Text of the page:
News Column

Green Apple? iPhone-Maker Touts Shrinking Carbon Footprint

March 23, 2013

Patrick May, San Jose Mercury News

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Apple (AAPL) gave itself an A-plus Thursday for what it calls a dramatically improved environmental performance, boasting that its corporate facilities around the world now get 75 percent of their power from renewable sources such as solar and wind, up from 35 percent two years ago.

While noting that the company has also made solid progress in shrinking its carbon footprint by lowering the amount of power its products require, the report focuses on the work Apple has done in harnessing renewable energy to power its offices and server farms.

At the top of the list is the massive data center in Maiden, N.C., which Apple says is now operated solely on renewable energy created by the company on-site or obtained from a local source.

"Several of our largest and most energy-intensive locations are now running entirely on renewables, including our offices at One Infinite Loop, in Austin and Cork, Ireland, " said Scott Brodrick with Apple's worldwide product marketing group. "We're especially proud of our progress at our data center in Maiden, which we said at the start would be a model of green building and we've followed through on that. So when you download an iTunes song, for example, it's coming from a facility that's powered 100 percent on renewable energy."

Apple has been criticized

in the past by environmentalists who felt the iPhone maker was not doing enough to keep its product line as clean and green as it should. Last year, for example, Greenpeace went so far as to call Apple the "dirtiest" of the technology giants because of the way it powers its vast data centres. Greenpeace spokesman Dave Pomerantz at the time said, "Apple right now is falling behind companies like Google (GOOG) and Facebook, who are taking a leadership role on this issue. It's a shame that a company that built its reputation on thinking differently is now behind the curve."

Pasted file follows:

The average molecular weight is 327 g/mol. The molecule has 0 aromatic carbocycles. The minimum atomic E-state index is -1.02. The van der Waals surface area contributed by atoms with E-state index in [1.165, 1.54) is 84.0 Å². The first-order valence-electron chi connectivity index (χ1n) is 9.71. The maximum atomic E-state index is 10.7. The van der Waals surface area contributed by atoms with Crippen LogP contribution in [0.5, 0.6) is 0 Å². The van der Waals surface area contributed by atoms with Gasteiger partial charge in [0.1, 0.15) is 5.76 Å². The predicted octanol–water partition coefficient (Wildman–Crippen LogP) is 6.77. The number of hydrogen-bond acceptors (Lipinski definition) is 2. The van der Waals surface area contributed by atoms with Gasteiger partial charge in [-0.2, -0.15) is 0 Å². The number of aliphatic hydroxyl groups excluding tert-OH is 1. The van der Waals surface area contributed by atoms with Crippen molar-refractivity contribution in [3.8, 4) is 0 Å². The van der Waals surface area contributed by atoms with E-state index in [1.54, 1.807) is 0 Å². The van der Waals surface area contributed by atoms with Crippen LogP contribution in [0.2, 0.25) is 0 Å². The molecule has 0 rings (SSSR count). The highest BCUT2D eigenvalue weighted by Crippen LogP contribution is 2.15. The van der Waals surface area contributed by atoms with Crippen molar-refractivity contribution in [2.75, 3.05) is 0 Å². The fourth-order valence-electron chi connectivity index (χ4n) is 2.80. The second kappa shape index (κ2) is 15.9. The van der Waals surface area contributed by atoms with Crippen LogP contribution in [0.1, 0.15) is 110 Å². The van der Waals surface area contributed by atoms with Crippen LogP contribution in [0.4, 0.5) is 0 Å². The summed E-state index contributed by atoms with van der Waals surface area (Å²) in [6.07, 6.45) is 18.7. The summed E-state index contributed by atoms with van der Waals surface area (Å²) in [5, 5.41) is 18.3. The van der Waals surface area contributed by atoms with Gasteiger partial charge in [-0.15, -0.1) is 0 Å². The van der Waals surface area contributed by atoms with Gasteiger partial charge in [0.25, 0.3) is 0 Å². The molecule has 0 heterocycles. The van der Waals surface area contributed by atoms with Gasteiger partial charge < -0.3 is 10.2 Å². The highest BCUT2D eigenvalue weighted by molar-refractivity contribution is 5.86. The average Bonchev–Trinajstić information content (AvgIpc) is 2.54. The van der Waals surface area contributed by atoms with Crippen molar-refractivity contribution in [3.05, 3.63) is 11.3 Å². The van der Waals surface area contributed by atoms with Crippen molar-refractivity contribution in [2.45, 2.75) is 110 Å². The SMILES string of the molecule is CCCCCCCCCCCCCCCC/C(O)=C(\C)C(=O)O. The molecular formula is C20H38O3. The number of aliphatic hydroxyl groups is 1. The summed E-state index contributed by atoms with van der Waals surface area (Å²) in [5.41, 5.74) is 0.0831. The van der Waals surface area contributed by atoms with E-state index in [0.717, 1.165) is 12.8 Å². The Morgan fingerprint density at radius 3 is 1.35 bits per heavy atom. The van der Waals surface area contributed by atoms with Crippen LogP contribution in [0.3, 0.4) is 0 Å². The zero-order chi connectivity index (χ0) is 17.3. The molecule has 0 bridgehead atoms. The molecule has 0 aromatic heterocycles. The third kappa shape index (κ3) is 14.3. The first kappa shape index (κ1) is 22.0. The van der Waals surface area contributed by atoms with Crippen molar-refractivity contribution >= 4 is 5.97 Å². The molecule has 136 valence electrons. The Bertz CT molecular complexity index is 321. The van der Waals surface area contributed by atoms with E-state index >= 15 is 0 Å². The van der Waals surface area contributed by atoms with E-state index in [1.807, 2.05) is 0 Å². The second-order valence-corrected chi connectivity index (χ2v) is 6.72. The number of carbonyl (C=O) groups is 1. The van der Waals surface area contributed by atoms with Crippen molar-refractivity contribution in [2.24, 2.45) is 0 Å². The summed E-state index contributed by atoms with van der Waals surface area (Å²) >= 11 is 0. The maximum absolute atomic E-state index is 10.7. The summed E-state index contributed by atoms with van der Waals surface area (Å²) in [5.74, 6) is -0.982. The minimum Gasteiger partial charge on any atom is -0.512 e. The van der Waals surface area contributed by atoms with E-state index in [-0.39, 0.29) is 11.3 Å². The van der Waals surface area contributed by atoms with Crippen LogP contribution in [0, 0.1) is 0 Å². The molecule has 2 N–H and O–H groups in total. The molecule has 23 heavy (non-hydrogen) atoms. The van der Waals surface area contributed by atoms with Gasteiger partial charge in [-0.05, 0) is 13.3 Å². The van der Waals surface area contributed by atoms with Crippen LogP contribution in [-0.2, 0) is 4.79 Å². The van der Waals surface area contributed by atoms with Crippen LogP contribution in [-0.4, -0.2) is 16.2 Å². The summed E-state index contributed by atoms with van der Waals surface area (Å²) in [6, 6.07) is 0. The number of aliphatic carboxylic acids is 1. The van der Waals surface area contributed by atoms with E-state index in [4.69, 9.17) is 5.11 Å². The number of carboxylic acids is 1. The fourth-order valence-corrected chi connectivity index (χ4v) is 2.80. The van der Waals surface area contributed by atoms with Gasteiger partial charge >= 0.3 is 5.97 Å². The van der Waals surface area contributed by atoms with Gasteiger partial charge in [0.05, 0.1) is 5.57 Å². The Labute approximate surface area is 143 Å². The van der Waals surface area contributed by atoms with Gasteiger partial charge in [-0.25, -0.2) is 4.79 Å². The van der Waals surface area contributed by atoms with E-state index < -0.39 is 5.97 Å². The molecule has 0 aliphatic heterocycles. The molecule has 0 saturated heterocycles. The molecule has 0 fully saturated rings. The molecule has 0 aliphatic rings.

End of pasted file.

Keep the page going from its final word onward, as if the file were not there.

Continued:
On Thursday, though, Greenpeace applauded Apple's success in getting greener.

Gary Cook, an IT analyst for the group, said, "There's a lot to be pleased about in this report. The information they put out today shows that Apple has made some real progress and renewed its commitment to an even greener future."

But Cook cautioned that Apple, as well as other tech companies, needs to get a better handle on how to deal with the growing amount of e-waste around the world from its products, including the iPhones and iPads Apple has been selling by the millions.

"This is an ongoing challenge for these companies because there's a lot of planned obsolescence in their products, so they could help by giving the devices a longer shelf life," he said.

Analyst Matthew Feinstein with Lux Research agreed. "While Apple has done well with its product recycling programs, the growing problem of e-waste is something they'll have to deal with, and no one has quite yet figured out how to come to terms with that."

Apple's Brodrick, in an interview with this newspaper Thursday, defended Apple's progress, most notably at the Maiden plant, which in the past year has gone from meeting 60 percent of its energy needs with renewables to 100 percent.

"And in December we turned the switch on two renewable energy sources (in Maiden) that we've created ourselves on-site, including a solar photovoltaic array and a fuel-cell installation," he said. "And both of these are now the largest non-utility-owned renewable energy sources of their kind in the United States."

Brodrick said the company has also made much progress in reducing its carbon footprint by doing things like making products thinner and lighter to reduce the amount of packaging required.

"We've said for years that making the most energy-efficient products is the best way to innovate," Brodrick said, "and we've managed to lower our carbon footprint by lowering the power consumption of customers using our products across the board by 40 percent since 2008."

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(c)2013 the San Jose Mercury News (San Jose, Calif.)

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